When processing personal data (including sensitive personal data) for archiving, scientific, historical research or statistical purposes, controllers and processors must adopt adequate safeguards to protect the rights of the data subject; this includes the implementation of appropriate and sufficient technical and organisational measures and, in particular, data minimisation and pseudonymisation.

If personal data (including sensitive personal data) are processed for any of the aforementioned purposes, the rights of access, rectification, restriction and objection (and, for the purposes of archiving, also the right to portability) may be restricted by special laws or by an international treaty binding on Slovakia (the restriction by international treaties does not apply to archiving), provided that the following criteria are met:

  • the adequate safeguards (mentioned above) have been adopted;
  • these rights of the data subject would otherwise substantially hamper the achievement of said purpose; and
  • such a restriction of rights of the data subject is indispensable for achieving this purpose.

Such limitations were introduced by, for example, legislation relating to the compilation of official statistics pursuant to which, for instance, the right to rectification cannot be exercised once the process of collection of the particular set of statistical data has already been completed or if the rectification requires an inappropriate time or effort on the side of the controller.

Further regulation on the processing of personal data for statistical purposes in certain specific sectors (such as national health) may be applicable.

———

(c) Has national law introduced any further conditions and/ or limitations with regard to the processing of genetic data, biometric data, or health data?

As indicated above, controllers may process genetic, biometric and health data on the basis of special laws or an international agreement binding on the Slovak Republic which, in fact, may be regarded as the introduction of an additional legal basis for the processing of the aforementioned personal data.

It remains to be seen whether the introduction of such an additional legal basis for the processing of those categories of personal data will be supported if the processing of personal data on such legal basis is legally challenged (in particular, in light of the ambiguous scope of the delegation provision allowing for Member State legislative action under Art. 9(4) GDPR). It appears that the provision in question has not yet been challenged in court or in the practice of the DPA.

———

[back to top of page]

 

 

Q6/ Data relating to criminal offences or convictions

Under what conditions does national law permit the processing of personal data relating to criminal convictions?

Personal data relating to criminal convictions and offences may only be processed based on an authorisation stipulated in special laws or an international treaty binding on Slovakia, provided appropriate safeguards are implemented. In general, applicable special laws, such as the Slovak Labour Code, do not contain any specific or additional safeguards except for the limitation of the processing to the purpose set forth in such special laws. For example, under the Slovak Labour Code, an employer may only request proof of a clean criminal record in the event that the special laws require such proof for certain work positions, or if the character of the work position to be performed warrants such a requirement.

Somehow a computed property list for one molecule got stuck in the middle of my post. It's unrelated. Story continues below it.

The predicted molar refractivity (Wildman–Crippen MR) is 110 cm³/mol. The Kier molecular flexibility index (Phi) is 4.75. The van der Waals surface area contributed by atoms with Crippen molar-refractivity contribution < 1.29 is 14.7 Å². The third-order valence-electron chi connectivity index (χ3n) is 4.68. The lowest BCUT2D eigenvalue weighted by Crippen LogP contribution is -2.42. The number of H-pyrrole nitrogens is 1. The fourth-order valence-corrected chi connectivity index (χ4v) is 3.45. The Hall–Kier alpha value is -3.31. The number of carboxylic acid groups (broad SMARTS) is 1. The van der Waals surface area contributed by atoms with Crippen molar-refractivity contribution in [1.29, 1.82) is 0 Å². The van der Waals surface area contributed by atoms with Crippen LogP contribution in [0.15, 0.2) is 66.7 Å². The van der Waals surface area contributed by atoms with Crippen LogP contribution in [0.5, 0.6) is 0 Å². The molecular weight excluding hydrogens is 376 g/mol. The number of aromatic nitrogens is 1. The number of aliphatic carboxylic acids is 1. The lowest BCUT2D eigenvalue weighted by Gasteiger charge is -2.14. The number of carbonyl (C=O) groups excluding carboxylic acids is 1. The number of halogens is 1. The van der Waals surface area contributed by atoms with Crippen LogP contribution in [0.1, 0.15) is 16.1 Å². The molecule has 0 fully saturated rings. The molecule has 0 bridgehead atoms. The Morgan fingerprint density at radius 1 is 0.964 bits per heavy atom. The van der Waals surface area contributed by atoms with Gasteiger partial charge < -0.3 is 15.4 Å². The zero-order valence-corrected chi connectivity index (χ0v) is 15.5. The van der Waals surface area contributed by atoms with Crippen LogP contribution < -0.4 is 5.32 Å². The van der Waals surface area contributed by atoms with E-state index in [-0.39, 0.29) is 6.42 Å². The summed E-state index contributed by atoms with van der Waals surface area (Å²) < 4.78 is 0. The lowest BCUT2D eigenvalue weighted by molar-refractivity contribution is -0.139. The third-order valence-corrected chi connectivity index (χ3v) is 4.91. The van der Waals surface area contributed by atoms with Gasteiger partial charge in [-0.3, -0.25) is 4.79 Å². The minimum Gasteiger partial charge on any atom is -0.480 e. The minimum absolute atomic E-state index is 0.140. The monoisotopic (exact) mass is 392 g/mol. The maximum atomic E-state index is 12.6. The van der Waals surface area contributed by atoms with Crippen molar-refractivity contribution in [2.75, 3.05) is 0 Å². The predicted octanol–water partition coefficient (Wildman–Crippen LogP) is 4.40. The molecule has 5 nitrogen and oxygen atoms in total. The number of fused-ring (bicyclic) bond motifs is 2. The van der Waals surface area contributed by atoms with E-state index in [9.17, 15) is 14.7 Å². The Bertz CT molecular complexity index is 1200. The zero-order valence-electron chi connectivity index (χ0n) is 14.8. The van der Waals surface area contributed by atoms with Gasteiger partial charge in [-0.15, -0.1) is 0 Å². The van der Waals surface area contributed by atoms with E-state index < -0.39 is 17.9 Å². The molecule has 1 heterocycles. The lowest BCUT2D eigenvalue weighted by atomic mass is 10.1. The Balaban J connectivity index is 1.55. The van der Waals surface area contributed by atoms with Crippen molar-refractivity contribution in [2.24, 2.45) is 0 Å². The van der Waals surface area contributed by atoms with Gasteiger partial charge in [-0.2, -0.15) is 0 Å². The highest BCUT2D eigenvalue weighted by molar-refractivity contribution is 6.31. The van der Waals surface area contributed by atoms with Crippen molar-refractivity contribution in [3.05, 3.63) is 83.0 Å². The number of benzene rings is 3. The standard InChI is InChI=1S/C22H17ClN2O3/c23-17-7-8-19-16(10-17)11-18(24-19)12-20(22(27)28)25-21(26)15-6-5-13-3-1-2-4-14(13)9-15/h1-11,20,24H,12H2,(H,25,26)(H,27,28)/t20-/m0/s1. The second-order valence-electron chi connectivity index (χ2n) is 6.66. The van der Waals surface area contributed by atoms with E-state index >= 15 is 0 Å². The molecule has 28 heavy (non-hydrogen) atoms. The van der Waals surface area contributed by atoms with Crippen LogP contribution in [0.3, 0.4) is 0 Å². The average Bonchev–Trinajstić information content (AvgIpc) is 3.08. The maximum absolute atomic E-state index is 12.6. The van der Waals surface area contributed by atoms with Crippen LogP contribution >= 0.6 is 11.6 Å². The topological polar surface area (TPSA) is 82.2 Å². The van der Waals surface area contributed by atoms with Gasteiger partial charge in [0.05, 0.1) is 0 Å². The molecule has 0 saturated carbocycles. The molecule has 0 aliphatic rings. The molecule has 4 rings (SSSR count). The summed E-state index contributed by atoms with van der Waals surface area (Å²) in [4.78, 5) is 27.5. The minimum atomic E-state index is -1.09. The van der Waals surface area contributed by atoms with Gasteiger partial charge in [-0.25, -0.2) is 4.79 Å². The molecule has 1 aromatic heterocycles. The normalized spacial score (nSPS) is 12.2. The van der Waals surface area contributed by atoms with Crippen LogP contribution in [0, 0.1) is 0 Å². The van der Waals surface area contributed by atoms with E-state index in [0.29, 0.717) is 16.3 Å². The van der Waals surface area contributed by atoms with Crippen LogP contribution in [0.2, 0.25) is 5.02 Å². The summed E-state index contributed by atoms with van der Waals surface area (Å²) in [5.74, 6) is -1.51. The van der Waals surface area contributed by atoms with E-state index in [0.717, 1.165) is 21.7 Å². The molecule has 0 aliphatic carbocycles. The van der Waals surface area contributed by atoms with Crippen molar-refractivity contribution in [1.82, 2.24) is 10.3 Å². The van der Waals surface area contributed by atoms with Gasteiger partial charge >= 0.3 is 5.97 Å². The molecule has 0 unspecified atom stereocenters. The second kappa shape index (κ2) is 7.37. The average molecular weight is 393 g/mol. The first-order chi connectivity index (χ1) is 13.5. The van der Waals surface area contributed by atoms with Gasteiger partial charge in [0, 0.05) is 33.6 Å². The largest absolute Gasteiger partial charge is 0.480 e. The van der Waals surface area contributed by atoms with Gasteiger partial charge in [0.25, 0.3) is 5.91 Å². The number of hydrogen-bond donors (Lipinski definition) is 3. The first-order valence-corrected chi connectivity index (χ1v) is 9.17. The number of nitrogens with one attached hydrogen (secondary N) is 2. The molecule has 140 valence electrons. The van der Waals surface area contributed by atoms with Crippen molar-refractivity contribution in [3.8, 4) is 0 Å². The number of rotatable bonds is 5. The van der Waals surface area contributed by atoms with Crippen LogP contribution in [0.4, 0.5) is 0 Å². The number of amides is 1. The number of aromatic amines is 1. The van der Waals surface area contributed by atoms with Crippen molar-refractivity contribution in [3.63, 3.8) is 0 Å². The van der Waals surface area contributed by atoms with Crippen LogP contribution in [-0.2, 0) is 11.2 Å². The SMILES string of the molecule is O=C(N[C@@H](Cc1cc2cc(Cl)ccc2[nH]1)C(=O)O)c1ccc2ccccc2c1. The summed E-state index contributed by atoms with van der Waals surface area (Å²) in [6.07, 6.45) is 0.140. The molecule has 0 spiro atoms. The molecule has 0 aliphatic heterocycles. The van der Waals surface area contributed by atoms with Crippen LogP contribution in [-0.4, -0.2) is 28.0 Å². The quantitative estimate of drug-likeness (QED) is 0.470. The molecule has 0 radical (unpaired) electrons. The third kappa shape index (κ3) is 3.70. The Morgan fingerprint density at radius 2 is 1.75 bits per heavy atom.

The Data Protection Act also regulates the processing of personal data related to criminal offences and convictions by the police and other law enforcement authorities outside of the scope of the GDPR.

———

[back to top of page]

 

 

Q7/ Exemptions

(a) Does national law specify exemptions to a data subject’s right to erasure?

There are no specific exemptions to the right to erasure.

———

(b) Does national law specify exemptions to a data subject’s right to be provided information under Art. 14 GDPR where the personal data has not been obtained from the data subject?

The Data Protection Act does not provide for any general exemptions from the right to be informed.

However, exemptions or specifications regarding the exercise of this right may stem from special legislation or Codes of Conduct approved by the DPA.

———

(c) Does national law specify exemptions to a data subject’s right to not be subject to a decision based solely on automated processing, including profiling?

There are no specific exemptions to the right to not be subject to automated individual decision-making.

———

[back to top of page]

 

 

Q8/ Restrictions on data subjects’ rights

Aside from the exemptions noted in Q7, does national law contain any other restrictions on the rights of data subjects under Chapter III GDPR?

As mentioned in Q5(b)(v) above, the Data Protection Act anticipates that special laws and/or an international treaty binding on Slovakia (restriction by international treaties does not apply to archiving) may restrict the following rights of data subjects with regard to processing for archiving purposes, scientific or historical research purposes or statistical purposes:

  • right of access;
  • right to rectification;
  • right to restriction; and
  • right to object (and, for the purposes of archiving, also the right to portability). Such restrictions may be introduced subject to the fulfilment of the following conditions:
  • adequate safeguards (the implementation of appropriate and sufficient technical and organisational measures and, in particular, data minimisation and pseudonymisation) being adopted;